My 17-year old daughter shouted to me from the next room: “What’s a good stripper name?” After a brief moment of contemplating why she might need to know this information and why she was asking me to help her, I opened my IPad and typed “best stripper names” into Google search.
She was writing a play for school and a comedic moment turned on the use of a name that could belong to a stripper but also could be considered a reasonable name for a newborn child. At least that’s what she said was the reason for the request.
I called out “Crystal? Autumn? Bambi? Ginger? Jade? Dallas?” No response. I brought the IPad to her and opened another site as I placed it beside her. There were name choices on this site too, but I found it hard to read them since the page was covered with images of naked breasts the size of my head and some far too close up pictures of other parts of the female anatomy. The body parts were attached to women with bee-stung glossy lips, fake eyelashes thick with mascara and cascading hair extensions. A few of these “lovely” women were gyrating on the screen.
“Wow, Mom. I only asked for the names. That’s pretty disgusting.”
Agreed, but unlike my daughter, I wasn’t in the least bit shocked. As a writer of fiction, I am a serial Googler of sometimes unsavory words and phrases. “Methods of Torture.” “Raping and Pillaging.” “Dog sex” “How do you make poison with household products?” These search names often lead me to thoroughly disgusting web pages, often worse than the one I brought to my daughter. Sometimes the pages are more disturbing than disgusting. Sometimes the words cause me to turn away, feeling sick to my stomach and deeply troubled by the way some minds work.
But often I find, amidst the junk Google spits out, the information that helps me to write somewhat knowledgeably about something I previously knew nothing about.
Not too long ago, a screenwriter I know, who specializes in the horror genre, said that he’d be seriously worried if the authorities ever got ahold of his Google history. Even I can see I’d look like a lunatic, he said. The details of his online research, like that of mine and many other writers and random Googlers, could be misconstrued.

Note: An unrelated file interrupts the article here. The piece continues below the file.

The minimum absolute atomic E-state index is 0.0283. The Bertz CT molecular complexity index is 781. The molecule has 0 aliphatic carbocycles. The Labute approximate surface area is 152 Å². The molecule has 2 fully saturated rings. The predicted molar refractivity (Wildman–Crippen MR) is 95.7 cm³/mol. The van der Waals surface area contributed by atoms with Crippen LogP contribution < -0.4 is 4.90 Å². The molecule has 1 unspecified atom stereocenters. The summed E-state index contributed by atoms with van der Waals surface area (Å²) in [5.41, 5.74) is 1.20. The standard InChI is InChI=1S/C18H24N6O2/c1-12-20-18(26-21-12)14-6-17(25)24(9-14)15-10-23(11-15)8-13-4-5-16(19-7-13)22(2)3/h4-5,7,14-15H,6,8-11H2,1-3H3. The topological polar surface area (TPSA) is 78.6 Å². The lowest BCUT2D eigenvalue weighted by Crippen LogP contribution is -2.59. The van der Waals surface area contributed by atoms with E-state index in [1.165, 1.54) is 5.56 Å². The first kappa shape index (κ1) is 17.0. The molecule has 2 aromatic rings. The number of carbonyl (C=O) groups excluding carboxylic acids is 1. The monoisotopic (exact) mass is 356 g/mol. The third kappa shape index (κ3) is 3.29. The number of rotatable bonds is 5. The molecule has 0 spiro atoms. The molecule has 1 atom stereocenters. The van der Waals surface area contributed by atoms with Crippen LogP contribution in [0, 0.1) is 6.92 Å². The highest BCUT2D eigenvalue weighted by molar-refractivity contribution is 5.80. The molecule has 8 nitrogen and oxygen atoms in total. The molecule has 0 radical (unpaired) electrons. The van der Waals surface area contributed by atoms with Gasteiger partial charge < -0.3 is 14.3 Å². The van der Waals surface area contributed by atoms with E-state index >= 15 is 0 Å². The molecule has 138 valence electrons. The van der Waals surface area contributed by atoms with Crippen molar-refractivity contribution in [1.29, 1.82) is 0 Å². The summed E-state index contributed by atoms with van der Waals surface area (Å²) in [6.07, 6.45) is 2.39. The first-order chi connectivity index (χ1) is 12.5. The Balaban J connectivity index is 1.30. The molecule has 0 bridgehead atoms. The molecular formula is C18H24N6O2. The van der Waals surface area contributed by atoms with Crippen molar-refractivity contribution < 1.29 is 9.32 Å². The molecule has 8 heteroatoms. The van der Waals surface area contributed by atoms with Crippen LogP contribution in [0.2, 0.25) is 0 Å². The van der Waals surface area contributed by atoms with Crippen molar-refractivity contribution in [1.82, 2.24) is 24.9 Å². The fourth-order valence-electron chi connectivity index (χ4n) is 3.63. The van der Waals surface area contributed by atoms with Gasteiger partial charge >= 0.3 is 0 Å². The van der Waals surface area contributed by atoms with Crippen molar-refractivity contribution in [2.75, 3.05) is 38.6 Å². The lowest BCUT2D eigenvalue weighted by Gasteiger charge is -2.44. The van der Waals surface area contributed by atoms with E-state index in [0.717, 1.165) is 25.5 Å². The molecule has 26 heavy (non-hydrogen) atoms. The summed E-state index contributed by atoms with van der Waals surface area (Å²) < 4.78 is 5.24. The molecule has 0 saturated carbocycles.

I have to say with the recent revelations regarding National Security Agency surveillance, I can’t help but feel a bit uncomfortable, not just about my Google history but about all the ways I use electronic communications: social media, email, texting, phone calls and my blog.
I read through a recently released study by the literary and human rights organization, PEN, which details several things the NSA has done/is doing that directly impacts U.S. residents. According to this study, the NSA has collected millions of phone records of Verizon, Sprint and AT & T subscribers, has the ability to search through “vast databases containing emails, online chats, and the browsing histories of millions of individuals” with no prior authorization, and among other things which I’m not mentioning here but you can read in the report, the NSA has built a system, “in conjunction with telecommunications companies, that can reach deep into the U.S. Internet backbone and cover 75% of traffic in the country, including not only metadata but the content of online communications.”
Kind of makes me feel like I’m stuck in a George Orwell book. I don’t like being stuck in a George Orwell book. But I also don’t like the idea that I should rein in my communications because the government is watching us a little too closely.
A few weeks ago, I posted this on Twitter: “I bake cookies. My daughter makes mini pumpkin cheesecakes with salted caramel topping,” and within minutes received an invitation to join the Parent’s Club elite kid protection network, something that had happened to another friend of mine only a few weeks earlier. I commented to her that I thought it was pretty creepy the way we are being watched but that I wasn’t going to crawl back in my hole because of it. She said that she thought/hoped the mass of data floating around provides a certain cushion for us, privacy-wise.
I think she is right about the cushion. I hope she is right. Meanwhile, I’m going about my business, doing what I’ve always done. Still it makes me feel queasy, this idea that things that I do that I don’t care for others to look at too closely may be seen by not just people I know but those whom I don’t know. I’m less worried about being considered a threat based on my Google history than I am troubled by Big Brother thinking it has the right to look over my shoulders (with or without my knowledge.)
Are others feeling wary about all the privacy issues that have come to light recently? Have you been wary all along about privacy issues as you or your children joined the world of social media, etc.? Will you change what you do as a result of the confirmation of what the NSA has been up to? I’d love to hear what you have to say; I guess I can be thankful just this one time that my blog readership rarely tops 200 or so readers. What security agency would look twice at something read by so few?
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